4 800 people died of Tuberculosis (TB) in Lesotho in 2019 and that includes 3 600 deaths among people with HIV.
This was revealed by Dr Francis Mupeta from the World Health Organisation (WHO) during a TB Preventive Therapy conference to commemorate World TB Day earlier this week.
“Lesotho has succeeded in terms of treatment of TB with 77% treatment rate. On the other hand, in 2019, 14 000 people fell ill with TB with 64% of them men, 30% women and 6% children, and only 51% of them were put on treatment despite the target that we have to curb TB with 90% by 2025. We could see that we still have a huge gap of almost 40% of people that need to be put on treatment,” he said.
Mupeta also disclosed that an estimated number of 760 people fell ill with Drug resistant TB of which 259 cases were laboratory confirmed then 181 started on second line treatment.
“About 8600 people living with HIV fell ill with TB and only half of them 4187 were notified and those that were put on both TB treatment and antiretroviral treatment is 3828. So we can actually see that we still have amount plus in terms of making the target that we have,” he said.
According to the World Health Organisation, the World Tuberculosis (TB) Day is commemorated annually on March 24 to raise public awareness about the devastating health, social and economic consequences of TB, and to step up efforts to end the global TB epidemic. The date marks the day in 1882 when Dr Robert Koch announced that he had discovered the bacterium that causes TB, which opened the way towards diagnosing and curing this disease.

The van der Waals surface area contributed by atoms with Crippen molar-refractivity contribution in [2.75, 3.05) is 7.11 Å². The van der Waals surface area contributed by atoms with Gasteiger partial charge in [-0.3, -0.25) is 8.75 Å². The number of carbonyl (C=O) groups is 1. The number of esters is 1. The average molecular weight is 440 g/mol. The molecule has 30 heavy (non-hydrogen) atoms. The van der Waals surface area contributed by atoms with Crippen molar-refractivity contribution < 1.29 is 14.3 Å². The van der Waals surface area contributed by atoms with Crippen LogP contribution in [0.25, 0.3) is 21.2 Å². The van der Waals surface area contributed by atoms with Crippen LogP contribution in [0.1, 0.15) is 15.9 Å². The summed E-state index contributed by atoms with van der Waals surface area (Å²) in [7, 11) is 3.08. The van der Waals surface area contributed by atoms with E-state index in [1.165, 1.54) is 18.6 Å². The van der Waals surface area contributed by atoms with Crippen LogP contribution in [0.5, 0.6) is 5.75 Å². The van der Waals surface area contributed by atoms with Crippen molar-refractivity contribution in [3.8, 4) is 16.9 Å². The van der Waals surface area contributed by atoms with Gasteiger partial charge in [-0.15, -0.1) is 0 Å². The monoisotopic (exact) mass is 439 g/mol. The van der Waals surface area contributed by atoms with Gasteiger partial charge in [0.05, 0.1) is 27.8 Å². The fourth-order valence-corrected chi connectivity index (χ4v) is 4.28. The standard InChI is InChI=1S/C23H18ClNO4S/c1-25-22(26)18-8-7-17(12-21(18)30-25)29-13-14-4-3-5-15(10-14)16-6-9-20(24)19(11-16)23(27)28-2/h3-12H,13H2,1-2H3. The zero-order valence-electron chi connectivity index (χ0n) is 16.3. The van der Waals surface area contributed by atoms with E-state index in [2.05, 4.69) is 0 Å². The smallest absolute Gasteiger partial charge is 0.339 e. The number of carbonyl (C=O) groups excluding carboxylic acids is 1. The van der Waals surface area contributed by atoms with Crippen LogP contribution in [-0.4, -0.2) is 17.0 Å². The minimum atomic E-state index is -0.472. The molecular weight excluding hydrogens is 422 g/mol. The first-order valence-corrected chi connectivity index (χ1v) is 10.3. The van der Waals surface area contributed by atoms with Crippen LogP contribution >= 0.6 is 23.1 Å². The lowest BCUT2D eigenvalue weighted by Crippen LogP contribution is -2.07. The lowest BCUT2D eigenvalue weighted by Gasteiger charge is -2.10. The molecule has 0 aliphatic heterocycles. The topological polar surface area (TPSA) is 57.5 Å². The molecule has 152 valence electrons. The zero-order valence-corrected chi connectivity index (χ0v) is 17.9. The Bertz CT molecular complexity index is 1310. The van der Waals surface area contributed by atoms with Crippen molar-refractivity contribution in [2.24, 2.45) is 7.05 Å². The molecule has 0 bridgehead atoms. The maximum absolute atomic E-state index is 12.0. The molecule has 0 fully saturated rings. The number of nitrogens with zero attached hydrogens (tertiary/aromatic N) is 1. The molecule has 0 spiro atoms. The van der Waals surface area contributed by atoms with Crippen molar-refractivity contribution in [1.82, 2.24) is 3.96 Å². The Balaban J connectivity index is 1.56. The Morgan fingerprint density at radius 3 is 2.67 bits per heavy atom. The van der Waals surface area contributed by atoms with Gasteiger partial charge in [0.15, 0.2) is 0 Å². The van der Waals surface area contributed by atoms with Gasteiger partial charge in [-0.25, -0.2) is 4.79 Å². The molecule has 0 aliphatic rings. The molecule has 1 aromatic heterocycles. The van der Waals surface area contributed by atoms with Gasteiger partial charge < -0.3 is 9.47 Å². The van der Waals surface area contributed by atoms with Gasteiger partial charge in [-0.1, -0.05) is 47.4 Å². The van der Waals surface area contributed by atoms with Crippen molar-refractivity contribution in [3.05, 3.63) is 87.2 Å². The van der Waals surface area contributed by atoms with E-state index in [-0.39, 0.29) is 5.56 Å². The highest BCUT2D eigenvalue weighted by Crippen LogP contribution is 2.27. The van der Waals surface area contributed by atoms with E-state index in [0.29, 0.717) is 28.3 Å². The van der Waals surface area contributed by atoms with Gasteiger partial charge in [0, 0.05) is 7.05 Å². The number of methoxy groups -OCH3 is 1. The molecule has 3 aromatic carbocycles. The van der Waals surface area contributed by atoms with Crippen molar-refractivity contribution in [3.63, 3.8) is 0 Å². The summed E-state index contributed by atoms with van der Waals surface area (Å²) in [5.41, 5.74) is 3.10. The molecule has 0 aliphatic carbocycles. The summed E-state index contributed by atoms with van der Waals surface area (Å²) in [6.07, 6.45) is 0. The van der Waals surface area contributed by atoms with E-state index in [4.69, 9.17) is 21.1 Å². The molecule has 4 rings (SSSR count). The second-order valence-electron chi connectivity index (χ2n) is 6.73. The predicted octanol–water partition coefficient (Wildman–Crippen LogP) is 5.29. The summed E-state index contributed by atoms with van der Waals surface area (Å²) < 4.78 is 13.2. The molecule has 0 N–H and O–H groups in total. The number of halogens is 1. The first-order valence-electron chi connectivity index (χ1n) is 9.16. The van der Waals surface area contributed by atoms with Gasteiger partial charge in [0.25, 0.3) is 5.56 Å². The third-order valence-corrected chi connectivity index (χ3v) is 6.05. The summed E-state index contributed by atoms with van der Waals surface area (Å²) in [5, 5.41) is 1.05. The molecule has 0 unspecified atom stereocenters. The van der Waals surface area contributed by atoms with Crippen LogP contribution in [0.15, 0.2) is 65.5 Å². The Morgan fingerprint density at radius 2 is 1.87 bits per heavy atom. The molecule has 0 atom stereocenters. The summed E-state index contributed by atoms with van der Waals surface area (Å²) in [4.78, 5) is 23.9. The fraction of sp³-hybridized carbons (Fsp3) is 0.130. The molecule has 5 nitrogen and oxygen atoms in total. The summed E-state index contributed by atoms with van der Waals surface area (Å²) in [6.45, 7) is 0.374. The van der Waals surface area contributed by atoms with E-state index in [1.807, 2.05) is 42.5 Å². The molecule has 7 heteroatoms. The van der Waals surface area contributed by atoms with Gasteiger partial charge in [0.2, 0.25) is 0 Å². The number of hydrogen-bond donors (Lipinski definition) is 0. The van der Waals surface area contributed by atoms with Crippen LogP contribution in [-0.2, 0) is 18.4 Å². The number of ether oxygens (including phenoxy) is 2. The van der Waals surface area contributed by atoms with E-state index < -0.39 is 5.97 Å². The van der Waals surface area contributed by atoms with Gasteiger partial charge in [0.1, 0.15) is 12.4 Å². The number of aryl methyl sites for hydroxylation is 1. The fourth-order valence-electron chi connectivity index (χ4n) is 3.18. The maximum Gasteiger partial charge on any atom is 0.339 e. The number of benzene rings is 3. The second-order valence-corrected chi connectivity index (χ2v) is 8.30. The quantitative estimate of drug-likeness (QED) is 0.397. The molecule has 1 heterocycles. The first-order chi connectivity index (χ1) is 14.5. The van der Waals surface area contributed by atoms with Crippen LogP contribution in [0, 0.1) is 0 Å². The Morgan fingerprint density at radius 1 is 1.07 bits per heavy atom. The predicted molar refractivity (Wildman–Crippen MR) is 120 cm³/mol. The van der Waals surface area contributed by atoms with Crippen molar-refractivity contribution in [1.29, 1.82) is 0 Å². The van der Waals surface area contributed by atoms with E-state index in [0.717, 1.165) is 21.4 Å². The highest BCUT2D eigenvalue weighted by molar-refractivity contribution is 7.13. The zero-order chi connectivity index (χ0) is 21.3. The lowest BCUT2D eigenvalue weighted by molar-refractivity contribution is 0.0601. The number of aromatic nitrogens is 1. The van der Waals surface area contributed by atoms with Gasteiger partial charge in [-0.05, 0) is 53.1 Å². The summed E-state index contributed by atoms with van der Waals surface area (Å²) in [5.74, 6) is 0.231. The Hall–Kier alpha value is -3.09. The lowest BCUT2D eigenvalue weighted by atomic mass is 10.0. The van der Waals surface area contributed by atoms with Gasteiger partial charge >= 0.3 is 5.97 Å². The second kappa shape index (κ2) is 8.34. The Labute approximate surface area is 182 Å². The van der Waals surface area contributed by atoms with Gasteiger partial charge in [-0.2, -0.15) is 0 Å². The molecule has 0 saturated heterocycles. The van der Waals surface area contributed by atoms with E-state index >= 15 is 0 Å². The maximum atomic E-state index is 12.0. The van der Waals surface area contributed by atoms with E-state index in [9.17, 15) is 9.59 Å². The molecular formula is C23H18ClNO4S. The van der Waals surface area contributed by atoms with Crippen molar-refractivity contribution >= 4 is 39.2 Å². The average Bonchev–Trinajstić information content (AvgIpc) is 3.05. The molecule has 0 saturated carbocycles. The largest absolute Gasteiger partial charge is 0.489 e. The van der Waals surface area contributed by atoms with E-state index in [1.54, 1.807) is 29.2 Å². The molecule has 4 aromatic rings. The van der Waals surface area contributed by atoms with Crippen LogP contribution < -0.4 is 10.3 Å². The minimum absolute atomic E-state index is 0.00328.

“TB remains one of the world’s deadliest infectious killers. Each day, nearly 4000 lose their lives to TB and close to 28,000 people fall ill with this preventable and curable disease. Global efforts to combat TB have saved an estimated 63 million lives since the year 2000.
“The theme of World TB Day 2021 – ‘The Clock is Ticking’ –conveys the sense that the world is running out of time to act on the commitments to end TB made by global leaders. This is especially critical in the context of the COVID-19 pandemic that has put End TB progress at risk, and to ensure equitable access to prevention and care in line with WHO’s drive towards achieving Universal Health Coverage” says WHO.
On World TB Day, WHO calls on everyone to keep the promise to accelerate the End TB Response to reach the targets set in Sustainable Development Goals, WHO End TB Strategy, the Moscow Declaration to End TB and the political declaration of the UN High-Level Meeting on TB.
“Diagnose and treat 40 million people with TB by 2022 including 3.5 million children and 1.5 million people with drug-resistant TB. This is in line with WHO’s overall drive towards Universal Health Coverage and the WHO Director General’s flagship initiative “Find. Treat. All. #EndTB” jointly with the Global Fund and Stop TB Partnership.
“Reach 30 million people with TB preventive treatment by 2022 so that those people most at risk receive TB preventive treatment, including 24 million household contacts of TB patients – 4 million of whom are children under 5 – and 6 million people living with HIV,” reads excerpts from the WHO website.